People Get Ready

[ make levees, not war ]

Anyone C Ray Nagin’s op-ed?

Posted by schroeder915 on January 5, 2007

If only the federal and state governments would do their jobs, he could do his. I appreciate Ray Ray stepping up to the plate lately to say something — anything — I just wish it were something meaningful. From the op-ed piece, it looks like Nagin’s recovery plan is to “await funding that has been promised to the city” so that the city can get “its house in order.”

How about more transparency?

How about publishing those project worksheets for infrastructure repairs?

Speaking of which, what is it about New Orleans mayors and their garbage cans? Marc Morial marked the city by putting his name on city garbage cans. With the newly-gilt Disney World trash contract, Nagin is dumping 96 gallon behemoths on our neighborhoods. It cost the city a bunch of money to get rid of those Morial cans. What’s it going to cost to get rid of Nagin’s cans?

What would it cost to get rid of Ray Nagin?

How about celebrating the efforts of good people who didn’t flee to the suburbs, but who have truly sacrificed on the front lines to help struggling residents in marginal neighborhoods live dignified lives?


How about replacing a police superintendent who’s a little too comfortable with the murder rate? How about speaking out on the issue of crime directly to residents?

I’m convinced that media reform in New Orleans would significantly help to identify solutions for many of New Orleans’ problems — and to light a fire under the backsides of public officials. Just this morning, I scanned past WWL to hear Tommy Tucker and Monica Pierre talking to Darlene Cusanza, executive director of New Orleans Crime Stoppers, about raising the award for crime tips to $3500. Then I wondered, if I’m skipping over WWL because I can’t tolerate their shrill, partisan hosts, who else is listening? Are the residents who might know drug-addled criminals in tough neighborhoods listening? If WWL really wants to reach the people who have crime tips, how is that goal served by turning off so many people that they just tune out and never come back? Or is WWL only interested in firing up its base of right-wing listeners so they stick around through the commercial breaks.

Yesterday, I scanned past the new, self-aggrandizing right-wing Fox News/Clear Channel radio station to hear Andre Trevigne on a soap box advocating for more “personal responsibility” to solve the crime problem. Yes, absolutely, but how about rewarding the great majority of good citizens who exercise “personal responsibility” but who aren’t treated by society with respect. Let’s remember that 90 percent or more of crimes are committed by a tiny majority. Let’s remember that one-half of all convicted criminals re-offend just six months after their release from prison, and two-thirds re-offend within three years. The vast majority of people do exercise personal responsibility, even though the odds are stacked against them. Where’s the societal responsibility to good citizens to ensure that all working people can raise their families in dignity? Where’s the outcry against a mayor who tells people to come home, but who disappears and abandons them when they get here? Is it true, as Gwendolyn Charles said, that the current crime wave is being caused by people “who are coming home to the city with nothing for them to come home to”? If so, where’s the advocacy? Where’s the outrage against the status quo? What’s the use to New Orleanians of yet another partisan radio station which only offers one side of the story?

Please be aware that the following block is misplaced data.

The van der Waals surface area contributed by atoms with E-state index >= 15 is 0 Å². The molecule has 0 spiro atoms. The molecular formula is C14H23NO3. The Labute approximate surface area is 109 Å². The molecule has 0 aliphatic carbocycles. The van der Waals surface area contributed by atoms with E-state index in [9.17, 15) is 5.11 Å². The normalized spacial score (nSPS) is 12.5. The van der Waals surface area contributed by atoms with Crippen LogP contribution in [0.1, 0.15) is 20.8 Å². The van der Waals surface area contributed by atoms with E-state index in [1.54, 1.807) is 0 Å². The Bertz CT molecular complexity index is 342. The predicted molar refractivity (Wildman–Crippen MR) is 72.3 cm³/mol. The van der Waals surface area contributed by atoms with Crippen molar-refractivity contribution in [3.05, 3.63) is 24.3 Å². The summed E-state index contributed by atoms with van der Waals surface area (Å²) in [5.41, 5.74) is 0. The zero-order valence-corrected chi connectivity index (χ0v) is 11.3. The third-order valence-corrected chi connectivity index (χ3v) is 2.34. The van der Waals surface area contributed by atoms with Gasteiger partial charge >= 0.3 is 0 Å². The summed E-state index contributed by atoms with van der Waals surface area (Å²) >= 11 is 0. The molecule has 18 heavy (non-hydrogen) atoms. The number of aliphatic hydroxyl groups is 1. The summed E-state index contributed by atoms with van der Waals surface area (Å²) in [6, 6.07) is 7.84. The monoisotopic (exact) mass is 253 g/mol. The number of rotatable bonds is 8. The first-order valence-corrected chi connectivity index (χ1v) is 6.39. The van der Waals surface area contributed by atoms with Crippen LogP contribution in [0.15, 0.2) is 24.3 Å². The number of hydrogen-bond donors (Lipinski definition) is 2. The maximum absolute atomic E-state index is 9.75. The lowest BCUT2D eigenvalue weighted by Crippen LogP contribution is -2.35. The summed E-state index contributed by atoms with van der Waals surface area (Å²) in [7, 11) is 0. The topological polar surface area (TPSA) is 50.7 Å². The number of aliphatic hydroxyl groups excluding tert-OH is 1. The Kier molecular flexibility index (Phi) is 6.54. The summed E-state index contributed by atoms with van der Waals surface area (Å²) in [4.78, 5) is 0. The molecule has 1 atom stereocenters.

“We can’t solve problems by using the same kind of thinking we used when we created them,” Einstein said. So let’s create new approaches and new models for our institutions. Just as our public schools are experimenting with a charter approach, making them more directly accountable to parents, we need to be thinking about ways to make other institutions more accountable to citizens.

Here’s yet another excellent rationale for a truly community-run radio station in New Orleans, broadcasting the voices of New Orleanians to the ears of New Orleanians. Neighborhood advocates, and social service organizations, and preservationists, and civil engineers, and crime fighters, and civic soldiers like citizen McBride, all deserve an opportunity to have their voices heard. It’s time to separate Clear Channel and Entercom from their 13 FCC licenses in New Orleans.

Once again, New Orleans citizen activists are showing the way forward for other communities around the country. In varying degrees, all urban communities suffer from the same problems we have here in New Orleans. It’s time to give citizens around the country a more prominent forum for their ideas, and their solutions. Let it start here, because as New Orleans goes, so goes the nation.


Library Chronicles — The Joys of Media Consolidation

adrastos — C Ray: Come Home to a Safer, Smarter, Stronger City, Murder in the Marigny


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